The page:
The outputs of the pulse circuits 186-189 are each coupled to a respective input of a four-input OR gate 192. The output of the gate 192 is coupled to the count enable input of a sector counter 194, which is clocked by the pixel clock signal PIXCLK. The counter 194 is configured to count to 18 and to then produce a carry out signal, which is coupled to the data input of a D-flip flop 196. The active-low data output of the flip flop 196 serves as the output of the pan circuit 69. As shown in FIG. 1, this output of the pan circuit 69 is coupled to an input of the gate 68. The clear input of the counter 194 and the clock input of the flip flop 196 are both driven by the START ACTIVE VIDEO PULSE signal, which as discussed above is also coupled to the clear input of the counter 157.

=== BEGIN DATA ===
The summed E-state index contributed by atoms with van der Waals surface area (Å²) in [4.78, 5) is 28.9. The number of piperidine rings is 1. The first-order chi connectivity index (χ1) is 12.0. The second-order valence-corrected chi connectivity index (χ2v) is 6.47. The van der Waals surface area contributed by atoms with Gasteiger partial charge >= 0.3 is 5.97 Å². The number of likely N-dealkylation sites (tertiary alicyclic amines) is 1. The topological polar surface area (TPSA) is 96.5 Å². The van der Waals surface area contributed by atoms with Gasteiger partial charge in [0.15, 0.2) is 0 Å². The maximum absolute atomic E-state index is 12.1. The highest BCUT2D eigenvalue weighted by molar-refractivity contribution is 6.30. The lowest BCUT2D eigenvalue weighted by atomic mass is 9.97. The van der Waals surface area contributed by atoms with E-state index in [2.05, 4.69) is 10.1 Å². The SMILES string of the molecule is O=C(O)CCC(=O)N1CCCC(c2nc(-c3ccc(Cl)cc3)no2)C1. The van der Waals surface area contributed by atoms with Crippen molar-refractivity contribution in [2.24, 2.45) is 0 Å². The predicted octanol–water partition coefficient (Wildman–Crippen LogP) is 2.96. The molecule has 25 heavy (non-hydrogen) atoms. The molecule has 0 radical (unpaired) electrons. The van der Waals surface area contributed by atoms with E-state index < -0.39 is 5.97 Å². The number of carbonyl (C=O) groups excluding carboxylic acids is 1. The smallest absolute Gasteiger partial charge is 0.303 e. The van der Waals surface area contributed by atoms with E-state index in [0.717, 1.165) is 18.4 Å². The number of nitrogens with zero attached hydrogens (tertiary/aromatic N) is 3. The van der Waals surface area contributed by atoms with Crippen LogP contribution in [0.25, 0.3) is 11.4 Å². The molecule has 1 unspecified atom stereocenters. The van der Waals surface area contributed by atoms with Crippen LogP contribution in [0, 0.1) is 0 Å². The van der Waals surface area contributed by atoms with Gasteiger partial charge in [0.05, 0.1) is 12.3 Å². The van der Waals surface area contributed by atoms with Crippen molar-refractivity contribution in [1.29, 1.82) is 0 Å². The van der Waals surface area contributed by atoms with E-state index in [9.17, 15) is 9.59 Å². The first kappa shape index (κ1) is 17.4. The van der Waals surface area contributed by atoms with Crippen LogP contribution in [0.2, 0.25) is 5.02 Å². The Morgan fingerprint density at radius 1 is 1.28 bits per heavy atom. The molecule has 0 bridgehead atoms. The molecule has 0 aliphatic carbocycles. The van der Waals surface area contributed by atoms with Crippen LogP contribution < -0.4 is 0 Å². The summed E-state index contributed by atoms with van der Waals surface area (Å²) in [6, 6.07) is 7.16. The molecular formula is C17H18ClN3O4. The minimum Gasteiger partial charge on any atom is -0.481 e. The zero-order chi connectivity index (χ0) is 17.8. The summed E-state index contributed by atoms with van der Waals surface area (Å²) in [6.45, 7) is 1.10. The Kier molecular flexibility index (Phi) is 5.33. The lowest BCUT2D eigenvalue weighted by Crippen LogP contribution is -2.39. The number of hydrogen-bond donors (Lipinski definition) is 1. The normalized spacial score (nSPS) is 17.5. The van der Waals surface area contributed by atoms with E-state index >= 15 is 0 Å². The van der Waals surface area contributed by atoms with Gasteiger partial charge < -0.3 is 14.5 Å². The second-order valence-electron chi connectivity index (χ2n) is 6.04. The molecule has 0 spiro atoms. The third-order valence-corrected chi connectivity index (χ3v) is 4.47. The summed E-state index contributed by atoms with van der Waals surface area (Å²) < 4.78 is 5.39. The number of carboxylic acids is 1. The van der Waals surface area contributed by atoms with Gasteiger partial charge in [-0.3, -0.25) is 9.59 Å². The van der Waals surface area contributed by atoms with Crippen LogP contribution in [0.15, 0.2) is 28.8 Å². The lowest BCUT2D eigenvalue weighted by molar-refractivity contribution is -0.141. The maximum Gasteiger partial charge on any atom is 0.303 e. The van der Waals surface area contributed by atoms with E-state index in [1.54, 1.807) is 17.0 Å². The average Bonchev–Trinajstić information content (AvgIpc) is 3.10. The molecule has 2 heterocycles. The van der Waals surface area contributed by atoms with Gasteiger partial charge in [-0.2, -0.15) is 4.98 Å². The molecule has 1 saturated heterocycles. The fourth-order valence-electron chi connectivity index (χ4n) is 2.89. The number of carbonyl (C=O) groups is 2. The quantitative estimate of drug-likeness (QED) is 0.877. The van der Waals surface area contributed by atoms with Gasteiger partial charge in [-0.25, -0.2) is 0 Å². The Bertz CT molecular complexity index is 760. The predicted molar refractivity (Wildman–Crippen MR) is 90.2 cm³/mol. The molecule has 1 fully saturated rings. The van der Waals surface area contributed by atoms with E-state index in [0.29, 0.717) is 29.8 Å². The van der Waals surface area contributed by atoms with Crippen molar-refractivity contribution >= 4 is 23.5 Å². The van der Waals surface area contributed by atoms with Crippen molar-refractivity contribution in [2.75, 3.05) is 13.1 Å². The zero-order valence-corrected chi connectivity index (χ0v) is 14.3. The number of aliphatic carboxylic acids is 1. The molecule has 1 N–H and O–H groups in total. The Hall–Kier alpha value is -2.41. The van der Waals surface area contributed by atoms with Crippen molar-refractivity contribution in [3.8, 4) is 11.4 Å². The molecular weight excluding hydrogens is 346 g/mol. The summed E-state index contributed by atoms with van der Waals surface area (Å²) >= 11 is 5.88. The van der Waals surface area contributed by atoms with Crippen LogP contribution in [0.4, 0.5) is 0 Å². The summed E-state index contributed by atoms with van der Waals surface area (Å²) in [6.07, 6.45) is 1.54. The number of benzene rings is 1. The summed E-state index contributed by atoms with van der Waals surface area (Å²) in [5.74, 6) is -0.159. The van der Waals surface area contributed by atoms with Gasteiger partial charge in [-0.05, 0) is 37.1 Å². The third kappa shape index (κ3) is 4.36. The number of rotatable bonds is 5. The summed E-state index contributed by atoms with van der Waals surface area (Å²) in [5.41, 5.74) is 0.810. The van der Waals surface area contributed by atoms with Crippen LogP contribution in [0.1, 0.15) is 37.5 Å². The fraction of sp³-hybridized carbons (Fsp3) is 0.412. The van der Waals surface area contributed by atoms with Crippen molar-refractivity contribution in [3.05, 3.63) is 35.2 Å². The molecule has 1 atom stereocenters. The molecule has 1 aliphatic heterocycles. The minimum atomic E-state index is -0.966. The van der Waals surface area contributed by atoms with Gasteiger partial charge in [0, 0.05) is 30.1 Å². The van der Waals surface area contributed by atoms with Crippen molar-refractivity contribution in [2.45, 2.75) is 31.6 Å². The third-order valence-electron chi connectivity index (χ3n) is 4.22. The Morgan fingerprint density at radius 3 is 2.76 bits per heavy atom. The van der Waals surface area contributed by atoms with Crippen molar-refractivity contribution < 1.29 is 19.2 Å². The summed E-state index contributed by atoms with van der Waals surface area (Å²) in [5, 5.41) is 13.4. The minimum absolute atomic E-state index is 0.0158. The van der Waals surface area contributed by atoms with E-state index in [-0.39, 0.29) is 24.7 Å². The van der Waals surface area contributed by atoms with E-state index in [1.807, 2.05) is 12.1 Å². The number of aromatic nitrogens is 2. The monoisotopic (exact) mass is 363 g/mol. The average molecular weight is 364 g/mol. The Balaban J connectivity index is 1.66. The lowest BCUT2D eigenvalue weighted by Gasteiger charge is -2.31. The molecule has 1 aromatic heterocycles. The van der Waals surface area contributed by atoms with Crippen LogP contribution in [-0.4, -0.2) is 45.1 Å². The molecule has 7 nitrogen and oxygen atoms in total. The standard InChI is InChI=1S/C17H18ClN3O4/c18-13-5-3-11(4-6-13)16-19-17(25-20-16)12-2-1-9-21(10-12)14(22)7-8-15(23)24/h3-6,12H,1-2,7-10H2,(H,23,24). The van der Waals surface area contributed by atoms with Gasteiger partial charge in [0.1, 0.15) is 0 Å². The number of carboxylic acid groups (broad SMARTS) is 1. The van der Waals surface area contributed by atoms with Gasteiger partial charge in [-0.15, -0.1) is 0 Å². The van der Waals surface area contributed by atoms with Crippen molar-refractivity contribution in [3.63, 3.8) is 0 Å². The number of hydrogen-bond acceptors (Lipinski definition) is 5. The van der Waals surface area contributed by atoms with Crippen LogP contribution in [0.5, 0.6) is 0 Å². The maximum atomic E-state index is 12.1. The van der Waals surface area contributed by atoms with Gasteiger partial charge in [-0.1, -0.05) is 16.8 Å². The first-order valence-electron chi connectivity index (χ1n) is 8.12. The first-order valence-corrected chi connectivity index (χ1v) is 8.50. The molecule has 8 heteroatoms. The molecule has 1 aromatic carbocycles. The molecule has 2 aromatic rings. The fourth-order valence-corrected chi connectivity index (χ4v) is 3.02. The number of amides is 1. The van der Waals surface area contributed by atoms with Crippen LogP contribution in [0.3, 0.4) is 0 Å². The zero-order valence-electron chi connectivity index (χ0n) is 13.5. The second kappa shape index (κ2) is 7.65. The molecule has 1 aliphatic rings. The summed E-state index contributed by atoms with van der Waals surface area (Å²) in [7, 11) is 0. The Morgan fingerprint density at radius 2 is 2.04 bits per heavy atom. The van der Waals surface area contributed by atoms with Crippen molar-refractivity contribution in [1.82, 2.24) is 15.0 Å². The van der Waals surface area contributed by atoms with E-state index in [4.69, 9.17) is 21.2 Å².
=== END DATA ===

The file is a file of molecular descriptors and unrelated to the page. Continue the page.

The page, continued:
As explained above, the pan circuit 69 analyzes the current image by working from the left side of the image to the right side of the image on a column-by-column basis, where the columns are each a single pixel wide. Beginning with the leftmost single-pixel column, as the pan circuit 69 works it way down this column, the pixel counter 156 counts the pixels. The decode circuit 166 activates its ROW1 output for the first 120 pixels, activates its ROW2 output for the next 120 pixels, and so forth. When the pan circuit 69 moves to the next single-pixel column, the decode circuit 166 repeats this cycle. Thus, when the pixel currently being analyzed is located in a sector in the first row of sectors (Row 1), the decode circuit 166 will be enabling the gate 171 and disabling the gates 172-174. When the pixel currently being analyzed is located in a sector in Row 2, the decode circuit 166 will be enabling gate 172 and disabling gates 171-174, and so forth.